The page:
A Day on
Eighteen to twenty miles a day over prairie was considered a good days travel
Pioneers were awakened shortly before daybreak by the sound of
a bugle or a shotgun from the guard.
several days on the trail,
certain routines were followed:
4:00 am: a bugler blows a trumpet or a rifle
is fired by the night guards to wake up the camp.
am: cattle are rounded up after being allowed
to graze during the night (except when Indians
am: women and children are up and fixing breakfast
of usually bacon, corn porridge or “Johnny Cakes” made
of flour and water.
6:30 am: women
rinse plates and mugs and stow bedding, while the men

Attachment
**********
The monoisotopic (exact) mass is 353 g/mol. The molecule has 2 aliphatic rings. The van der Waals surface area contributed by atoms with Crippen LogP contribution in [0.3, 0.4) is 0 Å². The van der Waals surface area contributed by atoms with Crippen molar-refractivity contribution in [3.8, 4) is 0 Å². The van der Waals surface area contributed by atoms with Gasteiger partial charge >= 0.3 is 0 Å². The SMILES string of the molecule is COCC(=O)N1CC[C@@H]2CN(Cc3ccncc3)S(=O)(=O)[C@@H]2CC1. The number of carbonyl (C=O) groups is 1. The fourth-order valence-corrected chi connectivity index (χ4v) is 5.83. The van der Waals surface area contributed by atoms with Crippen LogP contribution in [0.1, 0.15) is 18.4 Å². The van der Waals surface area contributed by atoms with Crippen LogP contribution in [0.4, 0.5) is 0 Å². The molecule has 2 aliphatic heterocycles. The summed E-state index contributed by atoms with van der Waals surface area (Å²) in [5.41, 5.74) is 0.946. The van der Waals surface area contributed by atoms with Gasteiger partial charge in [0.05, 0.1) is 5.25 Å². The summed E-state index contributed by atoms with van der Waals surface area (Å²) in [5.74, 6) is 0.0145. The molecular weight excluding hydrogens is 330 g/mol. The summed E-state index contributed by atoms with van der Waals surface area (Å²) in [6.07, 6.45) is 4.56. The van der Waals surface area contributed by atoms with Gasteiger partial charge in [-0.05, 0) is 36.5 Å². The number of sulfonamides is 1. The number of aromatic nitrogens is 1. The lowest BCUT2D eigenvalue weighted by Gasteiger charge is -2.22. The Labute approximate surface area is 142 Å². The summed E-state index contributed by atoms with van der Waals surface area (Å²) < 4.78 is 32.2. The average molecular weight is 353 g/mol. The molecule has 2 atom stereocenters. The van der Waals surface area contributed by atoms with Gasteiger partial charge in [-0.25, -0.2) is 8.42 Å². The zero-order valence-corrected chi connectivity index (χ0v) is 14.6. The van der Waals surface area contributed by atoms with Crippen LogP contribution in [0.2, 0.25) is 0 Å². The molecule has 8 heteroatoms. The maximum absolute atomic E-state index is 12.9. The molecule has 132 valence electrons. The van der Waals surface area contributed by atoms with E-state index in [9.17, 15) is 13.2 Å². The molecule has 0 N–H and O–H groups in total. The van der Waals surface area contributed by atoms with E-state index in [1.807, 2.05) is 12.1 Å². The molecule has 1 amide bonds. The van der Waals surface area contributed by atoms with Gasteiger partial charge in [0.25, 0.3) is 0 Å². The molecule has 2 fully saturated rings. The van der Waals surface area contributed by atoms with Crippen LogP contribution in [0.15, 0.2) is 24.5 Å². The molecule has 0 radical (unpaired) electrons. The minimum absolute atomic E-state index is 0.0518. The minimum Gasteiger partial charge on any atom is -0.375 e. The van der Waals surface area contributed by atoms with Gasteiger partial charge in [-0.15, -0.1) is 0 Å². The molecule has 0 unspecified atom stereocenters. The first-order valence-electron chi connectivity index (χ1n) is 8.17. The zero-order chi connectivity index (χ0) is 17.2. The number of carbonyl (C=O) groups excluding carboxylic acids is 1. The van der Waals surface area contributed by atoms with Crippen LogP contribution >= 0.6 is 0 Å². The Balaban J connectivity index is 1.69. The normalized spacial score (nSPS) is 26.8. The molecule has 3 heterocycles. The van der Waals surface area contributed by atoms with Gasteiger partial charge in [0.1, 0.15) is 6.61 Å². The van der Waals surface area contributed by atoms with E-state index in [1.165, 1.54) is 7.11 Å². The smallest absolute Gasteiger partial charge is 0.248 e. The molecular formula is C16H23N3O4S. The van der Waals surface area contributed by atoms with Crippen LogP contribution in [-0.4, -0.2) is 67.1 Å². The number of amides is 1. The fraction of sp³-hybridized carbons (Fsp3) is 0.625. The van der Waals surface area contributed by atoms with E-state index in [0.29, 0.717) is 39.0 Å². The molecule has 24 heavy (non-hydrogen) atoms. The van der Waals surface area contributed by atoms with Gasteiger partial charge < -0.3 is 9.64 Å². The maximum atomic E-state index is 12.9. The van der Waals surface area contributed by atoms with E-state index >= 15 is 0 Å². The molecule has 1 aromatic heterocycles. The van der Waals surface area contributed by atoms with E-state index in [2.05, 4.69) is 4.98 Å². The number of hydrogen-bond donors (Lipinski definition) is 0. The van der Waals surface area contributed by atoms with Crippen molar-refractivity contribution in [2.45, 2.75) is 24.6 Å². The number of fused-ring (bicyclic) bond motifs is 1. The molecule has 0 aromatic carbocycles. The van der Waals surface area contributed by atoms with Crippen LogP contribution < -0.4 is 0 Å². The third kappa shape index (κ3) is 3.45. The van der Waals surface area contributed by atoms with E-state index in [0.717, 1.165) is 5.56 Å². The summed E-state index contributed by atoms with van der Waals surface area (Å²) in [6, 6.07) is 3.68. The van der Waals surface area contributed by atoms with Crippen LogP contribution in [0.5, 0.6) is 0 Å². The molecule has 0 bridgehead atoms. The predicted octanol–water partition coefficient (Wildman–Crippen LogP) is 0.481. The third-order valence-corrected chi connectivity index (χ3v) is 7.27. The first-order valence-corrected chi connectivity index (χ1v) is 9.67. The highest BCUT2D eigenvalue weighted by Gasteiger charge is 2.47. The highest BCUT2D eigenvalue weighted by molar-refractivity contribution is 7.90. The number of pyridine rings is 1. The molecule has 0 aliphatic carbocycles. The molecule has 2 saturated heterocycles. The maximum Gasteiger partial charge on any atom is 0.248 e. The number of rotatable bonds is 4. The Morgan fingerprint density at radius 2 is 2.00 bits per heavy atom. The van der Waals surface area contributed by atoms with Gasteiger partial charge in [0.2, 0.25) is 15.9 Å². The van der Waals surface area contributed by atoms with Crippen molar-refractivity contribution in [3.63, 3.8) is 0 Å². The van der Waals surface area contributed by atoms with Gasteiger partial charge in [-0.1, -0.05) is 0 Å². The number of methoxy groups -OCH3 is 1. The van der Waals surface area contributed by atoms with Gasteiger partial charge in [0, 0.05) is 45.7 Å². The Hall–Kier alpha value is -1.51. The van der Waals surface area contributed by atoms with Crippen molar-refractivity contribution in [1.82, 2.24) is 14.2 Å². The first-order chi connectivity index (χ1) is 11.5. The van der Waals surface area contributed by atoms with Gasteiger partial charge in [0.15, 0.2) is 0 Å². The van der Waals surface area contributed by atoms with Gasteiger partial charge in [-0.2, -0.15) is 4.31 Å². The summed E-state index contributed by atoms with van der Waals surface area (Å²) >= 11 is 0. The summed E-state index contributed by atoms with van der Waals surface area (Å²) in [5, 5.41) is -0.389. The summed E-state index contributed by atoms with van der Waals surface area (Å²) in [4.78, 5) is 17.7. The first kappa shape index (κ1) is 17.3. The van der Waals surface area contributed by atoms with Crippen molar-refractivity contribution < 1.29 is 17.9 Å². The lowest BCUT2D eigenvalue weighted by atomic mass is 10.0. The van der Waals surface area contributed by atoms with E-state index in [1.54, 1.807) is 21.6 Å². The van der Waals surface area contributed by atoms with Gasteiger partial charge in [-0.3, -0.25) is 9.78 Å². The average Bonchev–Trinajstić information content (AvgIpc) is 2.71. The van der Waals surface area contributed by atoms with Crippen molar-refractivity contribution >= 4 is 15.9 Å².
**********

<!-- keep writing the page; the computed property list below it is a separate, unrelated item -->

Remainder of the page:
haul down tents and load them in the wagons.
am: after every family has gathered their teams
and hitched them to wagons, a trumpeter signals a “Wagons
Ho,” to start the
wagons down the trail. Average distance covered in a day
was usually fifteen miles, but on a good day twenty could
7:30 am: men
ride ahead on horses with shovels to clear out a path,
“Nooning Time”: animals and people stop to eat, drink and rest.
pm: back on the trail.
pm: when a good
campsite with ample water and grass is found, pioneers
stop to set up camp for the evening. Wagons are formed
into a corral.
pm: families unpack
and make supper.
pm: mothers do
chores, men smoke and talk, young people dance.
pm: camp settles down for the night, guards go out
Midnight: night guards